This section is from the book "The Gardener's Monthly And Horticulturist V18", by Thomas Meehan. See also: Four-Season Harvest: Organic Vegetables from Your Home Garden All Year Long.
Is it necessary to drain my flower-pots? I am asked this question many times during the year, and not only from personal visitors to our establishment does the question come, but from many of our friends and patrons from all parts of the globe. I have come to the conclusion that an answer to this question through the columns of your paper might not only be beneficial to those who have already made inquiry, but to many others who have not taken the trouble to inquire into the matter.
To make a short and decisive answer I would say that pot-drainage is not only useless but injurious. I expect to be contradicted in my assertion, and perhaps by those who are much older than I am, but I am perfectly confident that I can show points where drainage is not only useless but hurtful to flowering-plants, and I am confident that I will be upheld in my statements by some of our leading florists, and those of many years' experience. My objections are, first, a waste of time, for where the operator spends time to pick out the drainage from the bottom of the ball of earth, and again replace them in the new pot, before replacing the plant, he spends at least one-half of his time in the operation of replacing the drainage, and this would never do for a greenhouse operative. And in the second place, where drainage is placed in the bottom of the pot, the roots grow down to the bottom of and through the drainage, and when the plant is shifted to a larger pot, you destroy many of the young fibers, or working-roots, so-called, for it is impossible to extract the drainage from the old ball without breaking and otherwise injuring many of these tender roots, and this causes the plant to stop making top growth till it has formed a new set of roots.
Some say use only one piece of drainage, and place that directly over the hole in the bottom of the pot; but this even is useless, if you are cautious not to give too much water, and this should always be avoided. If a farmer should remove the top soil and place a layer of stones under the soil, in a field in which he was to plant grain, before sowing his seed, you would pronounce him any thing but a wise man. I claim that the farmer has as much necessity of drainage in his field as we have in our flower-pots. I am asked how I know that drainage is not necessary; I answer, by experience. I do not mean to say that a plant will not do well if it is drained", but I do mean to say that it will do just as well if it is not drained. I have tested it thoroughly, and I find that plants do just as well, if not better, without drainage. Again, I hear some one say that perhaps plants can be grown in the sandy soil of the East without the use of drainage, but drainage must be used for our loamy soil of the prairie; but I answer not so, for I have tried them both, and I find that by a sufficent use of sand in the potting soil which should consist of rotted sod from the pasture or road-side, and rotted refuse hops from the brewery, about two-thirds of the former and one-third of the latter, with a sufficient quantity of sand to make the soil porous, that no drainage is necessary.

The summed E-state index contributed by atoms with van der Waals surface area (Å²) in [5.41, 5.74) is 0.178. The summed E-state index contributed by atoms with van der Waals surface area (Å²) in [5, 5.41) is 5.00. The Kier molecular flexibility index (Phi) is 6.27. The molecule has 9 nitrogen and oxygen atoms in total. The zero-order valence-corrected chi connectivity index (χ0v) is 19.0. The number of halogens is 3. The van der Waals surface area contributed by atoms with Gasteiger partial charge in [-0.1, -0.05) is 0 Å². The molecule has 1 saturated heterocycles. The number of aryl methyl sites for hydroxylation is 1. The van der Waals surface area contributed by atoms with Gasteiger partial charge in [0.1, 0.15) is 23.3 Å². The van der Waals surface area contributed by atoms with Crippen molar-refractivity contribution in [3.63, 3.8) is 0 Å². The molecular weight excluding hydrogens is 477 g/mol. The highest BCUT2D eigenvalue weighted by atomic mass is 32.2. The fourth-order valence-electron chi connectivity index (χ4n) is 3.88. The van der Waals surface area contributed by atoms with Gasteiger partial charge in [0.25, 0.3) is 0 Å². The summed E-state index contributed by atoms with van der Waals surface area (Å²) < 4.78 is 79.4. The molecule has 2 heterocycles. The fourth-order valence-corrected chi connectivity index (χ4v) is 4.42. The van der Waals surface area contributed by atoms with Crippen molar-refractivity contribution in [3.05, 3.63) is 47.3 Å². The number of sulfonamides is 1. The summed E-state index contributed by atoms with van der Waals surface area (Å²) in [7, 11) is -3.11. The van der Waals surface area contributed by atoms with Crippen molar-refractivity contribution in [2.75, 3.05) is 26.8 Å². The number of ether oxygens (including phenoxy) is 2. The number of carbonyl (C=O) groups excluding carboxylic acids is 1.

If my friends will try my plan of growing plants without the use of those old fogy crocks, and be careful not to use too much water, I am perfectly confident that they will have as good, if not better success with their Flora's Pets. Please give it a fair trial at least.